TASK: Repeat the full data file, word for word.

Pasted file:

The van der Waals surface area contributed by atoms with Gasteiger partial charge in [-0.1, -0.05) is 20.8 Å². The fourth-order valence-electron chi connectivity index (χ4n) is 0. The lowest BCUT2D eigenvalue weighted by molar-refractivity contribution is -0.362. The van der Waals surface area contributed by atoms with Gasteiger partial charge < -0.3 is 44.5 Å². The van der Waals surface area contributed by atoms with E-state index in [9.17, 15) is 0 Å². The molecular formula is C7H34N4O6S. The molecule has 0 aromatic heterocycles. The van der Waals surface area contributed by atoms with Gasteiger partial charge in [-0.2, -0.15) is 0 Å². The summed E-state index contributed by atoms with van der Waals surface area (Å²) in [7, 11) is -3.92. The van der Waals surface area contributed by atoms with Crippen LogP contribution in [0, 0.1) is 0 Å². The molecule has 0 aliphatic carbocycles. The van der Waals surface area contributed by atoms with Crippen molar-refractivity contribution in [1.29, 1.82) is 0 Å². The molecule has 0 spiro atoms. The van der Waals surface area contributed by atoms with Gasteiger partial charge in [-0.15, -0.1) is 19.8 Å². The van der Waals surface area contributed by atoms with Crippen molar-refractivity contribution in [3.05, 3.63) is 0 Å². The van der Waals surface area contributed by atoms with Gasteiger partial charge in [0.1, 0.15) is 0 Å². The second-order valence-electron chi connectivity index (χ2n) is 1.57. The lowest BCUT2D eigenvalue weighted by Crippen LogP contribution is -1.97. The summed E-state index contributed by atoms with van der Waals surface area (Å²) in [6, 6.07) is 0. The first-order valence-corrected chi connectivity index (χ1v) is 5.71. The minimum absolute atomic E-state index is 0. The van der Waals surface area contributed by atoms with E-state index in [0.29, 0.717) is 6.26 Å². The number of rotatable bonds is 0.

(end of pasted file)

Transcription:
The van der Waals surface area contributed by atoms with Gasteiger partial charge in [-0.1, -0.05) is 20.8 Å². The fourth-order valence-electron chi connectivity index (χ4n) is 0. The lowest BCUT2D eigenvalue weighted by molar-refractivity contribution is -0.362. The van der Waals surface area contributed by atoms with Gasteiger partial charge < -0.3 is 44.5 Å². The van der Waals surface area contributed by atoms with E-state index in [9.17, 15) is 0 Å². The molecular formula is C7H34N4O6S. The molecule has 0 aromatic heterocycles. The van der Waals surface area contributed by atoms with Gasteiger partial charge in [-0.2, -0.15) is 0 Å². The summed E-state index contributed by atoms with van der Waals surface area (Å²) in [7, 11) is -3.92. The van der Waals surface area contributed by atoms with Crippen LogP contribution in [0, 0.1) is 0 Å². The molecule has 0 aliphatic carbocycles. The van der Waals surface area contributed by atoms with Crippen molar-refractivity contribution in [1.29, 1.82) is 0 Å². The molecule has 0 spiro atoms. The van der Waals surface area contributed by atoms with Gasteiger partial charge in [-0.15, -0.1) is 19.8 Å². The van der Waals surface area contributed by atoms with Crippen molar-refractivity contribution in [3.05, 3.63) is 0 Å². The van der Waals surface area contributed by atoms with Gasteiger partial charge in [0.1, 0.15) is 0 Å². The second-order valence-electron chi connectivity index (χ2n) is 1.57. The lowest BCUT2D eigenvalue weighted by Crippen LogP contribution is -1.97. The summed E-state index contributed by atoms with van der Waals surface area (Å²) in [6, 6.07) is 0. The first-order valence-corrected chi connectivity index (χ1v) is 5.71. The minimum absolute atomic E-state index is 0. The van der Waals surface area contributed by atoms with E-state index in [0.29, 0.717) is 6.26 Å². The number of rotatable bonds is 0.